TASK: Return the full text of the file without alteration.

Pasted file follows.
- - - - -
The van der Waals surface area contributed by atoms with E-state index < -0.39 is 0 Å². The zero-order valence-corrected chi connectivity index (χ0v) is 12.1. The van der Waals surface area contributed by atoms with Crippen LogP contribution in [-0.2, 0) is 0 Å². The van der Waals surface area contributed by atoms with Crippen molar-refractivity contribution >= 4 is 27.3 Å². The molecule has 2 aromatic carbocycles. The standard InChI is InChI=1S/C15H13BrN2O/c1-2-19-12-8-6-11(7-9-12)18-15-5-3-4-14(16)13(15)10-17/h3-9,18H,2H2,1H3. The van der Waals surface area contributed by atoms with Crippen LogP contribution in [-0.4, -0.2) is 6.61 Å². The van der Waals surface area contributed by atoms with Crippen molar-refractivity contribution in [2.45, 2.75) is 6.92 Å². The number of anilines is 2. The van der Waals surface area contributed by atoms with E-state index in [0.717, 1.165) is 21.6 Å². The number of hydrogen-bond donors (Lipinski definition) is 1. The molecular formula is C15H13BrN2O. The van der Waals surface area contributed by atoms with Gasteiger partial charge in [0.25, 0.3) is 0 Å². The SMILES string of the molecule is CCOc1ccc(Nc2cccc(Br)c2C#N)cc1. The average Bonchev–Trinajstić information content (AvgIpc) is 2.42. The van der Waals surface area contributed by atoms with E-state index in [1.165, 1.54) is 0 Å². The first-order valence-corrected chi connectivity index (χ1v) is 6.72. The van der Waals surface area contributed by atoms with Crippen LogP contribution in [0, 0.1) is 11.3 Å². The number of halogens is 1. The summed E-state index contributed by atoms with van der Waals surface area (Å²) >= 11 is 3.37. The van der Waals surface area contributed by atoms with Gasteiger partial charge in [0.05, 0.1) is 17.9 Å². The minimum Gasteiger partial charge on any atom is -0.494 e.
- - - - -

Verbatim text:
The van der Waals surface area contributed by atoms with E-state index < -0.39 is 0 Å². The zero-order valence-corrected chi connectivity index (χ0v) is 12.1. The van der Waals surface area contributed by atoms with Crippen LogP contribution in [-0.2, 0) is 0 Å². The van der Waals surface area contributed by atoms with Crippen molar-refractivity contribution >= 4 is 27.3 Å². The molecule has 2 aromatic carbocycles. The standard InChI is InChI=1S/C15H13BrN2O/c1-2-19-12-8-6-11(7-9-12)18-15-5-3-4-14(16)13(15)10-17/h3-9,18H,2H2,1H3. The van der Waals surface area contributed by atoms with Crippen LogP contribution in [-0.4, -0.2) is 6.61 Å². The van der Waals surface area contributed by atoms with Crippen molar-refractivity contribution in [2.45, 2.75) is 6.92 Å². The number of anilines is 2. The van der Waals surface area contributed by atoms with E-state index in [0.717, 1.165) is 21.6 Å². The number of hydrogen-bond donors (Lipinski definition) is 1. The molecular formula is C15H13BrN2O. The van der Waals surface area contributed by atoms with Gasteiger partial charge in [0.25, 0.3) is 0 Å². The SMILES string of the molecule is CCOc1ccc(Nc2cccc(Br)c2C#N)cc1. The average Bonchev–Trinajstić information content (AvgIpc) is 2.42. The van der Waals surface area contributed by atoms with E-state index in [1.165, 1.54) is 0 Å². The first-order valence-corrected chi connectivity index (χ1v) is 6.72. The van der Waals surface area contributed by atoms with Crippen LogP contribution in [0, 0.1) is 11.3 Å². The number of halogens is 1. The summed E-state index contributed by atoms with van der Waals surface area (Å²) >= 11 is 3.37. The van der Waals surface area contributed by atoms with Gasteiger partial charge in [0.05, 0.1) is 17.9 Å². The minimum Gasteiger partial charge on any atom is -0.494 e.